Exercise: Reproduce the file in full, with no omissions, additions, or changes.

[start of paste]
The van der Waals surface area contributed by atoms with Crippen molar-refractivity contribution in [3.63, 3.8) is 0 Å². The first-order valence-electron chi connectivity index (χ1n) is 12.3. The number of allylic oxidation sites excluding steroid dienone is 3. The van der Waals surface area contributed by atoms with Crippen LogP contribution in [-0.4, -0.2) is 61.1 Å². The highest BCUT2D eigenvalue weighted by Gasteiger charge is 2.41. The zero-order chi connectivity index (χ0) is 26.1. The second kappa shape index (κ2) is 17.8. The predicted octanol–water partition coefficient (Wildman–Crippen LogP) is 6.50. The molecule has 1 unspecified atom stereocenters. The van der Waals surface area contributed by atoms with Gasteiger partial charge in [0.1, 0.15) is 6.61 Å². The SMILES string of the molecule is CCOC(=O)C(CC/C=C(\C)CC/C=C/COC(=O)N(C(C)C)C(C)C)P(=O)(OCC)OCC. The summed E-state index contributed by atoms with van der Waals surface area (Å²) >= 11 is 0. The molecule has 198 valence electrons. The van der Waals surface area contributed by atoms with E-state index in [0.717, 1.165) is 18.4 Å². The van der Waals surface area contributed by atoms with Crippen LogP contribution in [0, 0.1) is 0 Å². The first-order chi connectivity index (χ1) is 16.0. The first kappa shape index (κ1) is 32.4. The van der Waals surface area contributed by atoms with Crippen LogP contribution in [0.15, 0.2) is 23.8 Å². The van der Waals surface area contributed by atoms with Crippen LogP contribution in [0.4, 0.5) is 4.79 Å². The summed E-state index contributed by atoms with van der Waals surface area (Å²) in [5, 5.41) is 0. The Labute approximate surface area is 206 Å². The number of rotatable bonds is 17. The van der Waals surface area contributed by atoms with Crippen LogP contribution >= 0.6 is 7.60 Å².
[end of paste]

The van der Waals surface area contributed by atoms with Crippen molar-refractivity contribution in [3.63, 3.8) is 0 Å². The first-order valence-electron chi connectivity index (χ1n) is 12.3. The number of allylic oxidation sites excluding steroid dienone is 3. The van der Waals surface area contributed by atoms with Crippen LogP contribution in [-0.4, -0.2) is 61.1 Å². The highest BCUT2D eigenvalue weighted by Gasteiger charge is 2.41. The zero-order chi connectivity index (χ0) is 26.1. The second kappa shape index (κ2) is 17.8. The predicted octanol–water partition coefficient (Wildman–Crippen LogP) is 6.50. The molecule has 1 unspecified atom stereocenters. The van der Waals surface area contributed by atoms with Gasteiger partial charge in [0.1, 0.15) is 6.61 Å². The SMILES string of the molecule is CCOC(=O)C(CC/C=C(\C)CC/C=C/COC(=O)N(C(C)C)C(C)C)P(=O)(OCC)OCC. The summed E-state index contributed by atoms with van der Waals surface area (Å²) >= 11 is 0. The molecule has 198 valence electrons. The van der Waals surface area contributed by atoms with E-state index in [0.717, 1.165) is 18.4 Å². The van der Waals surface area contributed by atoms with Crippen LogP contribution in [0, 0.1) is 0 Å². The first-order chi connectivity index (χ1) is 16.0. The first kappa shape index (κ1) is 32.4. The van der Waals surface area contributed by atoms with Crippen LogP contribution in [0.15, 0.2) is 23.8 Å². The van der Waals surface area contributed by atoms with Crippen LogP contribution in [0.4, 0.5) is 4.79 Å². The summed E-state index contributed by atoms with van der Waals surface area (Å²) in [5, 5.41) is 0. The Labute approximate surface area is 206 Å². The number of rotatable bonds is 17. The van der Waals surface area contributed by atoms with Crippen LogP contribution >= 0.6 is 7.60 Å².